Shakespeare is known to use juxtaposition in his play and Hamlet is no exception. In Act 5 scene 1 of the play there is a quick and unusual turn of events. The beginning of this act start of with two gravediggers digging a grave for Ophelia while discussing the validity of her cause of death in a light-hearted manner. This scene takes place in the middle of a sequence of devastating and most intense moment of the play. Just a couple of pages before, Polonius was murdered by Hamlet in the bedroom of Claudius, and as a result, Claudius ordered Rosencrantz and Guildenstern to take Hamlet with them to England. Ophelia goes mental and Laertes arrives shortly after. Soon it is known that Hamlet is returning back to Denmark from his short-lived travel to England from letters he sent to Horatio and the King. As the audience awaits to see the final ending of all these events, the two gravediggers come to the stage and partake in a frivolous argument. This comic relief is used to tone down the somber and serious tragic feeling, briefly before the upcoming intense final scenes in the play. The gravediggers and Hamlet’s conversation, though seemly playful and witty, has a tragic underlying factor that foreshadows the ending of the play.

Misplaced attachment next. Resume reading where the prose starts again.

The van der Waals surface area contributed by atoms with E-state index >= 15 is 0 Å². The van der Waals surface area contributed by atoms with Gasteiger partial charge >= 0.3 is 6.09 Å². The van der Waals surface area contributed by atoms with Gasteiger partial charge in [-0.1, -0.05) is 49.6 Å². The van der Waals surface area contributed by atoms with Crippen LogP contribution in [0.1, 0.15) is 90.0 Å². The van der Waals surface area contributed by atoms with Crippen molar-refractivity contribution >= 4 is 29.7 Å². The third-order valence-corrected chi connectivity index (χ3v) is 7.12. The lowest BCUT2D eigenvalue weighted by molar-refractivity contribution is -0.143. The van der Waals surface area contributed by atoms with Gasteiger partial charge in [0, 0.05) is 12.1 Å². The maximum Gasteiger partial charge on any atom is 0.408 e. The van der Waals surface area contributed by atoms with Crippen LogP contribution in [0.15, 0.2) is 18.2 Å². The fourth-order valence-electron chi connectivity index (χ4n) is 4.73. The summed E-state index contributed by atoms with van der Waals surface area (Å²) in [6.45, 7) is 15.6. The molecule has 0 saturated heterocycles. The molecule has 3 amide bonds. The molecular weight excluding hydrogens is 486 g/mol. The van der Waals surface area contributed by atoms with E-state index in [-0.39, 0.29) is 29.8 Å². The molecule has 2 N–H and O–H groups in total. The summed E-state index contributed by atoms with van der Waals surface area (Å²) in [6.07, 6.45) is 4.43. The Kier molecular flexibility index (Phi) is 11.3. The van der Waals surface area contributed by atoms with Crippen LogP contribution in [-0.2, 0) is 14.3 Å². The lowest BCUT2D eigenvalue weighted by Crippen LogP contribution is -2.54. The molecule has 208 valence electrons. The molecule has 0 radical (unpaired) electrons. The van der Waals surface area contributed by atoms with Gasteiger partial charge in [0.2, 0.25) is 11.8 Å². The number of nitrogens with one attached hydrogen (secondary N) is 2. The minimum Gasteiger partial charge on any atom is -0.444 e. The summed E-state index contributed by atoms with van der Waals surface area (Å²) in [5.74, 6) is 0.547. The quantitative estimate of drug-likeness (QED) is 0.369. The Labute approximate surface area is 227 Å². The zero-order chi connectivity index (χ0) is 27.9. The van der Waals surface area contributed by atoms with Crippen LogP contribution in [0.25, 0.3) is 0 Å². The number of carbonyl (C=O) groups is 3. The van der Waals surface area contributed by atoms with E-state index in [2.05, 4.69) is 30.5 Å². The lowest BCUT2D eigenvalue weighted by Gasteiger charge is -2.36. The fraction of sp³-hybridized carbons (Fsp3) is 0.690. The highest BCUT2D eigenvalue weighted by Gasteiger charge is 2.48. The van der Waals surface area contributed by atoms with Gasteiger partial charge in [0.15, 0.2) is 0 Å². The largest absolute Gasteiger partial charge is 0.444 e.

The two gravediggers are speaking about the burial that an inquisition declared the body be ready for Christian burial. The first gravedigger contemplates the truth behind Ophelia's passing, unable to determine whether Ophelia committed suicide, or whether she had been mistakenly drowned. He begins to argue that the dead woman is not deserving of such gluttony, since she drowned herself and is not capable of redemption, stating “If the man go to / this water and drown himself, it is (will he, nill he) / he goes; mark you that. But if the water come to him / and drown him, he drowns not himself.” (16-19) The second gravedigger starts to argue and justifies that she deserves a Christian burial purely on her status because “If this had no been / a gentlewoman, she should have been buried out o’ / Christian burial.” (24-26). Their dialog soon shifts to a humorous tone that shows their lack of empathy for human life and death in general. The first gravedigger asks a question to the second gravedigger, stating, “What is he that builds stronger than / either the mason, the shipwright, or the carpenter?” the second gravedigger fails to answer, responding with one who builds gallows. (42-43) The first gravedigger is impressed with his wittiness but tells him he is incorrect, he says, “And when you are asked this question / next, say “A grave-maker.” The houses that he makes / last till doomsday.” proceeding to send the second gravedigger to buy some liquor. (59-62) As he leaves, the gravedigger begins to sing while digging. As Hamlet and Horatio come in, they confront the gravedigger. The gravedigger and Hamlet engage in a clever game of wits with a series of questions and answers but becomes utterly confused on the gravedigger's merriment while digging a grave and tossing a skull aside. Hamlet, feeling rather offended by the treatment of this gravediggers towards the decaying corpse, he interrupt him by asking who the grave he is digging is for, he replies with “Mine, sir.” (121) Halmet, annoyed demand him to be serious. The gravedigger unknowingly begins to quarrel with the Prince of Denmark. These exchanges from both characters give the viewers a playful understanding what Shakespeare is truly trying to convey. The gravedigger’s dark comedy immediately shifts the focus of attention to the basic question of human life from subjective matters such as passion, loyalty and vengeance.